“We’ll be Friends Forever, won’t we, Pooh?’ asked Piglet.
‘Even longer,’ Pooh answered.”
― A.A. Milne, Winnie-the-Pooh
About Meg: the author bio
New York Times bestseller and book club favorite Meg Waite Clayton is the author of eight novels, most recently the international bestseller The Postmistress of Paris — a Good Morning America Buzz Book, a New York Times Book Review Editors’ Choice, a Publishers Weekly notable book, and a Costco Book Club, People Magazine, Indie Next booksellers, LoanStars librarian, Book of the Month, USA Today, and Amazon Editors’ pick which the San Francisco Chronicle calls “‘Casablanca’ if Rick had an artsy bent … powerful.”
Her international bestseller and National Jewish Book Award finalist The Last Train to London is published or forthcoming in 20 languages. Her screenplay for that novel was chosen for the prestigious Meryl Streep- and Nicole Kidman-sponsored The Writers Lab.
Meg’s considers it the honor of her life to be able to bring the stories of real women like Mary Jayne Gold, Truus Wijsmuller, Beatrix Potter, and Martha Gellhorn to readers. All her novels draw heavily on the history of real women defying the odds to make differences, large and small, in the world.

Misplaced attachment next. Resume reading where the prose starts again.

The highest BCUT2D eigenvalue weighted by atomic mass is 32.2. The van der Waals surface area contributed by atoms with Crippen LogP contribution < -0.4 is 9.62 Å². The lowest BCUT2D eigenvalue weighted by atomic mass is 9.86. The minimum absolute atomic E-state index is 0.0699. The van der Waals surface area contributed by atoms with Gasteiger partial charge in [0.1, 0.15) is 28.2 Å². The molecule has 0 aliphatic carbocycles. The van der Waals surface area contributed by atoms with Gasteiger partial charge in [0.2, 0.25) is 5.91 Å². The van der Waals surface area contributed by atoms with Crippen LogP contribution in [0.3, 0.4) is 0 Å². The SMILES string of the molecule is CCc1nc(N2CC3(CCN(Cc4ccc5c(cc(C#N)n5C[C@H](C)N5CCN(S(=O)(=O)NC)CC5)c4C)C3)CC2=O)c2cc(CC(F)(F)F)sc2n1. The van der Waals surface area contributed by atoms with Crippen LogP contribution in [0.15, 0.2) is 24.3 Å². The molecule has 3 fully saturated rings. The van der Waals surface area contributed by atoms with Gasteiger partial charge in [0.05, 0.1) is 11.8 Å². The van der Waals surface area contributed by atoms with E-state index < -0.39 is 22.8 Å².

Meg’s novels include the #1 Amazon fiction bestseller Beautiful Exiles; the Langum Prize honored The Race for Paris; The Wednesday Sisters, named one of Entertainment Weekly’s 25 Essential Best Friend Novels of all time (on a list with The Three Musketeers!); and The Language of Light, a finalist for the PEN/Bellwether Prize for Socially Engaged Fiction. She has written more than 100 shorter pieces for the Los Angeles Times, The New York Times, The Washington Post, Runner’s World, and public radio, often on the particular challenges women face. She mentors for the OpEd Project and is a member of the National Book Critics Circle and the California bar.
A Bit More…